Garrett’s also got one of those ridiculous little teardrops tattooed on his face: doesn’t that mean that he’s proud (teary proud?) of having killed someone?


What does it say about our justice system that the Governor of Illinois secretly decided to release many hundreds of offenders early, while publicly claiming he is being tougher on offenders, and, simultaneously, announcing the early release of 1,000 other offenders?  A meritorious good time for the criminals, and bad times ahead for citizens and the police:

“MGT Push” has included more than 100 people convicted of potentially violent crimes, including aggravated and domestic battery, battering and assaulting police officers, aggravated robbery and reckless firearms discharge, the AP’s analysis shows. That’s not counting the prisoners serving time for nonviolent offenses who committed more serious crimes in the past, including murder.

Nine people were released Dec. 3, the same day that Quinn signed a law requiring prison time for gang members caught with guns.

The day before, Corrections sent home 20 others, including a man convicted of domestic battery who was confined for 19 days and a man who had spent a total of 20 days locked up for carrying a concealed weapon, records show.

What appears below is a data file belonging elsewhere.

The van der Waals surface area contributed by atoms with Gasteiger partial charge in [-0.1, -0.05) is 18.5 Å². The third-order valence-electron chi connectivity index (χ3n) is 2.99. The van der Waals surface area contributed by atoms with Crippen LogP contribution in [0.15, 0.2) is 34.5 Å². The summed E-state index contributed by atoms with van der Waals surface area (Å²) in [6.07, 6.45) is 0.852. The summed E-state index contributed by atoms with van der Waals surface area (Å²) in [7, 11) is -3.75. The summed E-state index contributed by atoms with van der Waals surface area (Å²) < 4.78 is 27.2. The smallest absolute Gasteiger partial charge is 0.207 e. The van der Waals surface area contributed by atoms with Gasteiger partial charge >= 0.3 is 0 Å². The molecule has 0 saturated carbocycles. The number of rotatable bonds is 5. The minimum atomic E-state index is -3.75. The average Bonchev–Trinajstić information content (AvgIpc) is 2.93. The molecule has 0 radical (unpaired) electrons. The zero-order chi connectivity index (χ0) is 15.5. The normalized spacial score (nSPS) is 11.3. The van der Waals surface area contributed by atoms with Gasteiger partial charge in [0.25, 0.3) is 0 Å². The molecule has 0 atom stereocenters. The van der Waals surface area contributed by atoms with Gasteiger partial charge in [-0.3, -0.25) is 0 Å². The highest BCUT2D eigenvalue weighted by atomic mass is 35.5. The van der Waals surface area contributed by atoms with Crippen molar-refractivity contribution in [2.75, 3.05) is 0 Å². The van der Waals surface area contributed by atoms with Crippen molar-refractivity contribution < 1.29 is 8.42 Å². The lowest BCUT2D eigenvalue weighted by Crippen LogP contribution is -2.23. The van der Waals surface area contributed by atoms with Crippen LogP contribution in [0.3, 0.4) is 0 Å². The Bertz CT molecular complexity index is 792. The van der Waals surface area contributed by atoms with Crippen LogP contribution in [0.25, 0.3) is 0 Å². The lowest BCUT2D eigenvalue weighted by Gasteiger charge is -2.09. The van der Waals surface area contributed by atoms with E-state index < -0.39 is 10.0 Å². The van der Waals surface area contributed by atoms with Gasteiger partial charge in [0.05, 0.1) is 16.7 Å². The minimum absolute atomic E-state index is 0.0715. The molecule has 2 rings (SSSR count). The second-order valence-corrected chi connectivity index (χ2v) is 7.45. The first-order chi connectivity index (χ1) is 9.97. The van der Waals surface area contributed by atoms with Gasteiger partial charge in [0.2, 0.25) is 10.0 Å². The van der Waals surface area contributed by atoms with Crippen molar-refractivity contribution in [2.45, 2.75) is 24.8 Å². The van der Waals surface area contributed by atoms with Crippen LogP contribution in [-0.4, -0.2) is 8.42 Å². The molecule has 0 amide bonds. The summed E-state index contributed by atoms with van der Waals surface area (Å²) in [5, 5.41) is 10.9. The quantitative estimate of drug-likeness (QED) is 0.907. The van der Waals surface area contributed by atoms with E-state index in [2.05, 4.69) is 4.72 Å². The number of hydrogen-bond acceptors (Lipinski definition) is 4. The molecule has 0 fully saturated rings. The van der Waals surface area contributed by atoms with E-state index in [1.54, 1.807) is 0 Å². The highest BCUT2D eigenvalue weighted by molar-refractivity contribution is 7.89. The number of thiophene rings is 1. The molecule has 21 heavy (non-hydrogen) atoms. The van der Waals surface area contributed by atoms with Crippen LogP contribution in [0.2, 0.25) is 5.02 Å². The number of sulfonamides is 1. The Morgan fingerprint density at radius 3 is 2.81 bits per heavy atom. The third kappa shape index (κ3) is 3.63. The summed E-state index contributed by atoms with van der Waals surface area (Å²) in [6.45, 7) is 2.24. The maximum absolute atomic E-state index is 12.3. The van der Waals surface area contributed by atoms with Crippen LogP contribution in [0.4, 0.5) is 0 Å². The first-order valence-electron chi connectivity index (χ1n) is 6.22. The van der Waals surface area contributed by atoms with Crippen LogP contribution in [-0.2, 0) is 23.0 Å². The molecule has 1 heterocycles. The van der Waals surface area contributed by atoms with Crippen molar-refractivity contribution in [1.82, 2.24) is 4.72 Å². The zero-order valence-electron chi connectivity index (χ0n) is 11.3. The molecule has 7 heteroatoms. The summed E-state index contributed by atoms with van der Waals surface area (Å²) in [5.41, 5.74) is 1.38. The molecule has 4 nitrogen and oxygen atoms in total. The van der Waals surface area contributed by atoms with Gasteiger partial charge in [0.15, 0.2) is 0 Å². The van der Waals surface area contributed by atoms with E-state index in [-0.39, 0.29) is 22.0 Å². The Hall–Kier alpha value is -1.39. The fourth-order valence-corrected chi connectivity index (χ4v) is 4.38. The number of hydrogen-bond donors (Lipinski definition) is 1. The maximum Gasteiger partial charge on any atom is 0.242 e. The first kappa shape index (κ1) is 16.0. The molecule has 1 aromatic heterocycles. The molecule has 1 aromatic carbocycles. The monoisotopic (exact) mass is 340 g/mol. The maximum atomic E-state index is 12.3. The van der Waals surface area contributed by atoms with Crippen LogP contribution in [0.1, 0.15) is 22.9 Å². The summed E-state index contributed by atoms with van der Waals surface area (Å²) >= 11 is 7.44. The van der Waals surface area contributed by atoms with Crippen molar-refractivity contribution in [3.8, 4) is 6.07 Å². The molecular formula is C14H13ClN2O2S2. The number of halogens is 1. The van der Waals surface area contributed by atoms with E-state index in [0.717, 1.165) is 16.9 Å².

Just in time for the holidays, domestic batterers, drunk drivers, and all.  The Chicago Sun-Times reported this story yesterday morning.  By evening, the Chicago Tribune was reporting that Governor Quinn was rescinding the secret program his spokesperson had denied the existence of earlier in the day.  After only some 850 cut loose.

Yesterday morning, the Sun-Times took the time to explain how prison sentences are getting disappeared in Illinois.  That is, one of the many ways:

Here’s how someone sentenced to a year in prison could be released after just a week or two:

— The law automatically waives half his sentence, cutting time in prison to just six months

— The Corrections Department also can grant six months of good-conduct time (based on conduct in prison, not county jail) for all but the most serious offenses. Theoretically, that could reduce time in prison to zero. Corrections maintains that historically, nearly all inmates eligible for good time get the full amount.

— In the past, the department had a policy — unwritten, according to Sandy Funk of the agency’s transfer coordinator’s office — of requiring inmates to serve at least 61 days before collecting any of that good-time credit. With that requirement gone, prisoners can be released after department processes them.

And what does it say about our justice system when a guy with a big advertisement that he has murdered a man literally tattooed on his face gets released for Meritorious Good Time 21 days into a year-long sentence when he is actually supposed to still be serving time for previous gun crimes?

I think it says this:

It doesn’t matter if you point a gun at a store clerk’s head and threaten to pull the trigger, scarring her for life.  It doesn’t matter if you pistol-whip a rival gang member into intensive care, leaving the taxpayers with a hundred grand in hospital bills and lifetime disability payments to support some worthless thug.  It doesn’t matter if you shoot at a cop who is trying to stop you from robbing a grocery store, at least so long as the cop survives, unlike Captain Dennis Darrell Cagle.  No matter what you do, no matter what you cost society in human lives and money, some politician is going to let you walk.